This is by way of an explanation to my friends (who will read this post despite its being published on a Friday), who have never understood how I can be afraid of heights but always want to live on the top floor. It’s an explanation of why I kept climbing all those trees and convincing my aforementioned friends to help me sneak onto the roof of every building on my college campus, and by the way, I’m sorry about all the roof violations. I just wanted to see if getting closer maybe jogged my memory or even helped me see, but I could never get close enough for more than a few faint gleams that in retrospect were probably airplanes and satellites. What’s gone is gone.
Eventually I stopped climbing trees and sneaking onto roofs, and you can make whatever metaphor or broader theme you want to out of all this, but for me it’s simply the literal truth. I wish I could remember what a starry sky looks like. I’ve made my peace with my fuzzy worldview, and I made Gatorade out of all the gators I could get to sit still long enough, and I’m not asking for a miracle cure that lets me see again. I just want to remember. Sometimes I’ll wish so hard that I’ll dream about them, and I’ll think ‘It’s only a dream, you’ve had them before, this isn’t real.’ And then I’ll think, ‘No, this time it’s real, I can tell, I’m awake and I can see the stars.’ And then I wake up and I can’t even remember how they looked in my dream. It’s cruel and it hurts, and I wouldn’t stop having the dreams if I could.
So if I had a wish that I couldn’t use for world peace or perfect vision or an honest politician or any other fairy tale, that’s how I’d use it. Who knows? The future is nothing but possibility, and I’ve learned to be careful about words like “never” and “always.” I embrace the maybe and I keep hope alive. I also still want to live on the top floor and I will always, yes always, keep looking into the sky at night, and I’ll never, yes never, stop trying. For all I know, there will be a way in my lifetime for me to go and see the stars up close, and then I won’t have to remember. And if that happens, let me just tell you how I’m filming the entire freaking thing in whatever they’re calling high-definition at that point, and I’m storing copies of the video in at least ten different locations, real and virtual, just in case I develop amnesia right at the same time that there’s a fire, a flood, and a tornado and also the entire internet gets erased. I’m not taking any more chances.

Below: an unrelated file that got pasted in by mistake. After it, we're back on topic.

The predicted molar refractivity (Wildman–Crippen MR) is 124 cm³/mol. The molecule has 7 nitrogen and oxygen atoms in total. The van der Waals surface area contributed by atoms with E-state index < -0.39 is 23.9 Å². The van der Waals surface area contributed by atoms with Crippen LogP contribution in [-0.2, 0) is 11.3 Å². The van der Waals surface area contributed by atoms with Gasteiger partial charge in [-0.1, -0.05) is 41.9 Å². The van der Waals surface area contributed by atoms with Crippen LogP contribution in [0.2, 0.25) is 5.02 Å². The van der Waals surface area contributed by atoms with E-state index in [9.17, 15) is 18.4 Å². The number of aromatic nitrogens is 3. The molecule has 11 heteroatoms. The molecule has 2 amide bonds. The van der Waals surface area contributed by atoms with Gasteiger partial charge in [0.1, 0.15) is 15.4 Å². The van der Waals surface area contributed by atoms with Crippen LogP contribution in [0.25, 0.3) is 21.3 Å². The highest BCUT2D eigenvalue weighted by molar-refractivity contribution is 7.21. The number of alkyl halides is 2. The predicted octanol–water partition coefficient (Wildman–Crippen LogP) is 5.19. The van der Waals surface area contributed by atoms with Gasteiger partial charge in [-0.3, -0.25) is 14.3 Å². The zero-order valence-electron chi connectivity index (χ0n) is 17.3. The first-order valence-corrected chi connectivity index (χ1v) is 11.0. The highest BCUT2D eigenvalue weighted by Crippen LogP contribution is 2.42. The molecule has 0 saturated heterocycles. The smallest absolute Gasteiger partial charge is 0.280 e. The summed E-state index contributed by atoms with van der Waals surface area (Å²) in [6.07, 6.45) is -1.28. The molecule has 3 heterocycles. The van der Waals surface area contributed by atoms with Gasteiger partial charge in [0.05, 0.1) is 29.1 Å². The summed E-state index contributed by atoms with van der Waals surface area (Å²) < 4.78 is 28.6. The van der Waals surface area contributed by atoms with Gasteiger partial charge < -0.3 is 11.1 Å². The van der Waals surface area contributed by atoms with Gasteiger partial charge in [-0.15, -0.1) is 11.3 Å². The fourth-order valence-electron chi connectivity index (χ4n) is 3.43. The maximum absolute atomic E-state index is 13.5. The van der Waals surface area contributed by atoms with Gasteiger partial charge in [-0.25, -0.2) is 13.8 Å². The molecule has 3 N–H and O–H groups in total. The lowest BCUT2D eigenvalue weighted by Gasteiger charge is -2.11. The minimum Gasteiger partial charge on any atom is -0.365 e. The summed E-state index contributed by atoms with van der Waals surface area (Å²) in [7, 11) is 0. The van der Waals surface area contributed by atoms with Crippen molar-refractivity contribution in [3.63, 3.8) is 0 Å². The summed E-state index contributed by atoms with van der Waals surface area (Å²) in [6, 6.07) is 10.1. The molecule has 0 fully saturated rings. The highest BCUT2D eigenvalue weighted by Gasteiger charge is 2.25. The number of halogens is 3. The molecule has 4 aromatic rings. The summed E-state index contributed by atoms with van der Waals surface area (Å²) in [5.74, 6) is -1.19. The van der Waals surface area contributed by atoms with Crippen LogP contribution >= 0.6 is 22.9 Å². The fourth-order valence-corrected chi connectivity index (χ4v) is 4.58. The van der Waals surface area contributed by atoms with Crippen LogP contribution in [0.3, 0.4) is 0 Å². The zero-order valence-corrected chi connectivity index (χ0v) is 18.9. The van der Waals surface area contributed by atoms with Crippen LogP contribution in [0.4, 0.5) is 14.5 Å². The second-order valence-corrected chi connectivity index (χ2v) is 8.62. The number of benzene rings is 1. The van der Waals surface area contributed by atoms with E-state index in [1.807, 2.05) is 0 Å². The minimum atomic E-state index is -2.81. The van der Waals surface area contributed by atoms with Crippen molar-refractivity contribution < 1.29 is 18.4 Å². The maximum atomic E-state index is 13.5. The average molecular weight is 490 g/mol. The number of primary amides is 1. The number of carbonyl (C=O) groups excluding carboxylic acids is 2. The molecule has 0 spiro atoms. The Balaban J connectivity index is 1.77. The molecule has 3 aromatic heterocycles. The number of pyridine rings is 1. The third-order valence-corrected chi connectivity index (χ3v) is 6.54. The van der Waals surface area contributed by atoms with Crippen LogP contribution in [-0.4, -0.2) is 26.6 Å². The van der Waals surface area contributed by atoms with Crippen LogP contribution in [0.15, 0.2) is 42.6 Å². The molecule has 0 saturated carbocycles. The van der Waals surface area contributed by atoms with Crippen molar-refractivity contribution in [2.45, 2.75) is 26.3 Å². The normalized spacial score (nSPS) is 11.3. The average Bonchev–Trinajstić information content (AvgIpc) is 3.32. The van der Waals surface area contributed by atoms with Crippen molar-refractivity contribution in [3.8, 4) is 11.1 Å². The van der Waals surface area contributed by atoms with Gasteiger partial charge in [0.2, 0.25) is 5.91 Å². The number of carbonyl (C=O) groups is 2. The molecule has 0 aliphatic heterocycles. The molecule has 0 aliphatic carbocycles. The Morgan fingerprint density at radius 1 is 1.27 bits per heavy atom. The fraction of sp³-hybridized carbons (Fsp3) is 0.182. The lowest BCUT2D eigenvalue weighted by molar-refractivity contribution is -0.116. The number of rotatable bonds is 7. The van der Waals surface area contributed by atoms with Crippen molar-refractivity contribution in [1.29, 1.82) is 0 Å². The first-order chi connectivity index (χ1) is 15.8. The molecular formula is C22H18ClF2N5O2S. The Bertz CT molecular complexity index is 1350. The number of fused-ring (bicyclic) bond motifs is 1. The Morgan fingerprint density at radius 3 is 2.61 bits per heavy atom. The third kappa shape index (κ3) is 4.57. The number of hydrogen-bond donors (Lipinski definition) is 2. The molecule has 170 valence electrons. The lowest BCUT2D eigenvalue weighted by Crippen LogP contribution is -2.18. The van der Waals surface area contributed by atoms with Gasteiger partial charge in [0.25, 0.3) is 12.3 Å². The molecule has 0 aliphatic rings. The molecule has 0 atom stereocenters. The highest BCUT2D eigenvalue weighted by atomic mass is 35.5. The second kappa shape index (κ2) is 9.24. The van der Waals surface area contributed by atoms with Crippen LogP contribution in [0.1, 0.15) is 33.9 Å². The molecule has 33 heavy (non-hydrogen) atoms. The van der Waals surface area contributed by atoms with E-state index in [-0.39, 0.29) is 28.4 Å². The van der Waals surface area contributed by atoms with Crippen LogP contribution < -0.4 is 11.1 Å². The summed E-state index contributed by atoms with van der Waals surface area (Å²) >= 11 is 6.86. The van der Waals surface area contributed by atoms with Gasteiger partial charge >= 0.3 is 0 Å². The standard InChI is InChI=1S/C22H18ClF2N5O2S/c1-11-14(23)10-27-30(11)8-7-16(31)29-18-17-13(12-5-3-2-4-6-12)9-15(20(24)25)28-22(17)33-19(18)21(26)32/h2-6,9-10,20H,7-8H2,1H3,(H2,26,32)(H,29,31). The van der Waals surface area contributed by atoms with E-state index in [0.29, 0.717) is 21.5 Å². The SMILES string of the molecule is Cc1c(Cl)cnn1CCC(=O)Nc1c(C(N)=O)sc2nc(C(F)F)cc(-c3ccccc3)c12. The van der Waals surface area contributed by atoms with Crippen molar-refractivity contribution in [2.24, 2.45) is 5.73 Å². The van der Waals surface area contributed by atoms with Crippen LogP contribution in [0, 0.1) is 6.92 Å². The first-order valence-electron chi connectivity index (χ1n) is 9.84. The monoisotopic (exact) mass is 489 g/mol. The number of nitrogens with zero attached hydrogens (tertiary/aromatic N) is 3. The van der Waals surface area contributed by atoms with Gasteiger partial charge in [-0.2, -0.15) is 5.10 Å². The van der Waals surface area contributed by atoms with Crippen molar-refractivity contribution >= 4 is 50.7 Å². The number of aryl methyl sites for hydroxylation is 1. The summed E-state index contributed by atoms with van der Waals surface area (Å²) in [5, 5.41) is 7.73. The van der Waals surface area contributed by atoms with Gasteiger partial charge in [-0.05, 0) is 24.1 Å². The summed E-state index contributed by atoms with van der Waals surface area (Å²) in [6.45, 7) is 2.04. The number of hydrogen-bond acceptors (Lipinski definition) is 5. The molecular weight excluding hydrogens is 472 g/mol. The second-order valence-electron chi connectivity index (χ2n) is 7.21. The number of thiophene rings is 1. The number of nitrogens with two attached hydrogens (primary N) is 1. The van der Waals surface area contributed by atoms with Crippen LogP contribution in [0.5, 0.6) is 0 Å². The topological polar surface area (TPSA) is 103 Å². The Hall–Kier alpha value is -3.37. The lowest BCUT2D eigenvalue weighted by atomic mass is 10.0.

Van Gogh, The Starry Night [image in public domain]
Happy Friday. I hope you enjoyed my confession. Now, if it’s Friday night and you’re actually reading this blog post, do me a favor: go outside, look at the stars, and leave me a comment telling me what they’re like. Do it again tomorrow night, and the night after that, and just every single night for the rest of your life because watching a starry night sky is one thing you should never, never, never take for granted. And after you’re done, put on something fabulous and go have some fun! That’s what I’m doing. It’s Friday night, after all.
And if you’re asking yourself how I’m going to make this wish when I can’t see a star to wish on: that’s what faith is for. I can’t see the stars, but I know they’re there. How’s that for a broader theme?